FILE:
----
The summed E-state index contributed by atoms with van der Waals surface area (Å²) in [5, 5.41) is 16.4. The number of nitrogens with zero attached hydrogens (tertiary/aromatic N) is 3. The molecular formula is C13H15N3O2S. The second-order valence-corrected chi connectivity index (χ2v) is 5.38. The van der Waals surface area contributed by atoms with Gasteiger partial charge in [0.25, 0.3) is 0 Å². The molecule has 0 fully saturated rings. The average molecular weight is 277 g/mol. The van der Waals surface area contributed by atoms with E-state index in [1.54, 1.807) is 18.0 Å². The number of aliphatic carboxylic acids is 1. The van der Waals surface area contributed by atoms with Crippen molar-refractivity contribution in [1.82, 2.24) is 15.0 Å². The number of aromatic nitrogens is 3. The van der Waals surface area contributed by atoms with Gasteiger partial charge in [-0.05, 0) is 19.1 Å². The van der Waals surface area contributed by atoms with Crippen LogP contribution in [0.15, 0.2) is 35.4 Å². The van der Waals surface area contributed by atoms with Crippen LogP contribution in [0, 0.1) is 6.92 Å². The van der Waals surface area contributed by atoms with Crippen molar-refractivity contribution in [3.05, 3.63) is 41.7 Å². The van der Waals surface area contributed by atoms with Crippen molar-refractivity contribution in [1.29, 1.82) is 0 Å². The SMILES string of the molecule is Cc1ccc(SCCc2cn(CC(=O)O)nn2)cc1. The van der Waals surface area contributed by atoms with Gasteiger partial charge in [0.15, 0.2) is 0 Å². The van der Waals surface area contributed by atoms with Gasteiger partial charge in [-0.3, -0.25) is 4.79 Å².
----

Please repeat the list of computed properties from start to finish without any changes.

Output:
The summed E-state index contributed by atoms with van der Waals surface area (Å²) in [5, 5.41) is 16.4. The number of nitrogens with zero attached hydrogens (tertiary/aromatic N) is 3. The molecular formula is C13H15N3O2S. The second-order valence-corrected chi connectivity index (χ2v) is 5.38. The van der Waals surface area contributed by atoms with Gasteiger partial charge in [0.25, 0.3) is 0 Å². The molecule has 0 fully saturated rings. The average molecular weight is 277 g/mol. The van der Waals surface area contributed by atoms with E-state index in [1.54, 1.807) is 18.0 Å². The number of aliphatic carboxylic acids is 1. The van der Waals surface area contributed by atoms with Crippen molar-refractivity contribution in [1.82, 2.24) is 15.0 Å². The number of aromatic nitrogens is 3. The van der Waals surface area contributed by atoms with Gasteiger partial charge in [-0.05, 0) is 19.1 Å². The van der Waals surface area contributed by atoms with Crippen LogP contribution in [0.15, 0.2) is 35.4 Å². The van der Waals surface area contributed by atoms with Crippen LogP contribution in [0, 0.1) is 6.92 Å². The van der Waals surface area contributed by atoms with Crippen molar-refractivity contribution in [3.05, 3.63) is 41.7 Å². The van der Waals surface area contributed by atoms with Crippen molar-refractivity contribution in [1.29, 1.82) is 0 Å². The SMILES string of the molecule is Cc1ccc(SCCc2cn(CC(=O)O)nn2)cc1. The van der Waals surface area contributed by atoms with Gasteiger partial charge in [0.15, 0.2) is 0 Å². The van der Waals surface area contributed by atoms with Gasteiger partial charge in [-0.3, -0.25) is 4.79 Å².